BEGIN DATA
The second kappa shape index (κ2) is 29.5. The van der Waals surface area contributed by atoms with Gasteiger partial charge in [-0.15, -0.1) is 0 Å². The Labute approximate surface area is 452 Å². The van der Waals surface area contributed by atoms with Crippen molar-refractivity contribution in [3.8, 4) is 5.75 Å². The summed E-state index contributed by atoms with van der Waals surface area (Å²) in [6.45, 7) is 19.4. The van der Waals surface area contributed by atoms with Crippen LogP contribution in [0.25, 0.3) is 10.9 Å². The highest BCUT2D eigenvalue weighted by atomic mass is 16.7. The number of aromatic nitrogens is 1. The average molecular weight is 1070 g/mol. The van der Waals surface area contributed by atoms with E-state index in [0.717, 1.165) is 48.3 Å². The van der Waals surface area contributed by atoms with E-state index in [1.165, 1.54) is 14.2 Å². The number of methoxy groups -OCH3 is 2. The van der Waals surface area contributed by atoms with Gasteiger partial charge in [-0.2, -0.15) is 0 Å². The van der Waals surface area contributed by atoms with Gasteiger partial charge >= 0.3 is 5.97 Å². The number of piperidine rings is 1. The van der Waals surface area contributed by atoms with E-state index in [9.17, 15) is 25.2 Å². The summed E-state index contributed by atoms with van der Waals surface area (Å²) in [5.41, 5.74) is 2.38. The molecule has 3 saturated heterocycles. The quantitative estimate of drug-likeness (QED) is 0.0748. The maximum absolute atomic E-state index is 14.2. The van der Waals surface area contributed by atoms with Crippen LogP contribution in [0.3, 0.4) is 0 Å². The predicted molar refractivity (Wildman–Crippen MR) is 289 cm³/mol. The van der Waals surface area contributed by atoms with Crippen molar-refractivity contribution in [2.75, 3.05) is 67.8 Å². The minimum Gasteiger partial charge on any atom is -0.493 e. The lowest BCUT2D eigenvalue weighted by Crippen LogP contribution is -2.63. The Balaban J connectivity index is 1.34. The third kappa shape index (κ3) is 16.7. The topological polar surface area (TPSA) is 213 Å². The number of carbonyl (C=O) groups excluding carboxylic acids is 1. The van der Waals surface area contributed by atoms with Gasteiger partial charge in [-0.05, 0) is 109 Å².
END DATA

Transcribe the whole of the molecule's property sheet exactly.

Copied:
The second kappa shape index (κ2) is 29.5. The van der Waals surface area contributed by atoms with Gasteiger partial charge in [-0.15, -0.1) is 0 Å². The Labute approximate surface area is 452 Å². The van der Waals surface area contributed by atoms with Crippen molar-refractivity contribution in [3.8, 4) is 5.75 Å². The summed E-state index contributed by atoms with van der Waals surface area (Å²) in [6.45, 7) is 19.4. The van der Waals surface area contributed by atoms with Crippen LogP contribution in [0.25, 0.3) is 10.9 Å². The highest BCUT2D eigenvalue weighted by atomic mass is 16.7. The number of aromatic nitrogens is 1. The average molecular weight is 1070 g/mol. The van der Waals surface area contributed by atoms with E-state index in [0.717, 1.165) is 48.3 Å². The van der Waals surface area contributed by atoms with E-state index in [1.165, 1.54) is 14.2 Å². The number of methoxy groups -OCH3 is 2. The van der Waals surface area contributed by atoms with Gasteiger partial charge in [-0.2, -0.15) is 0 Å². The van der Waals surface area contributed by atoms with Gasteiger partial charge >= 0.3 is 5.97 Å². The number of piperidine rings is 1. The van der Waals surface area contributed by atoms with E-state index in [9.17, 15) is 25.2 Å². The summed E-state index contributed by atoms with van der Waals surface area (Å²) in [5.41, 5.74) is 2.38. The molecule has 3 saturated heterocycles. The quantitative estimate of drug-likeness (QED) is 0.0748. The maximum absolute atomic E-state index is 14.2. The van der Waals surface area contributed by atoms with Crippen LogP contribution in [0.3, 0.4) is 0 Å². The predicted molar refractivity (Wildman–Crippen MR) is 289 cm³/mol. The van der Waals surface area contributed by atoms with Crippen molar-refractivity contribution in [2.75, 3.05) is 67.8 Å². The minimum Gasteiger partial charge on any atom is -0.493 e. The lowest BCUT2D eigenvalue weighted by Crippen LogP contribution is -2.63. The Balaban J connectivity index is 1.34. The third kappa shape index (κ3) is 16.7. The topological polar surface area (TPSA) is 213 Å². The number of carbonyl (C=O) groups excluding carboxylic acids is 1. The van der Waals surface area contributed by atoms with Gasteiger partial charge in [-0.05, 0) is 109 Å².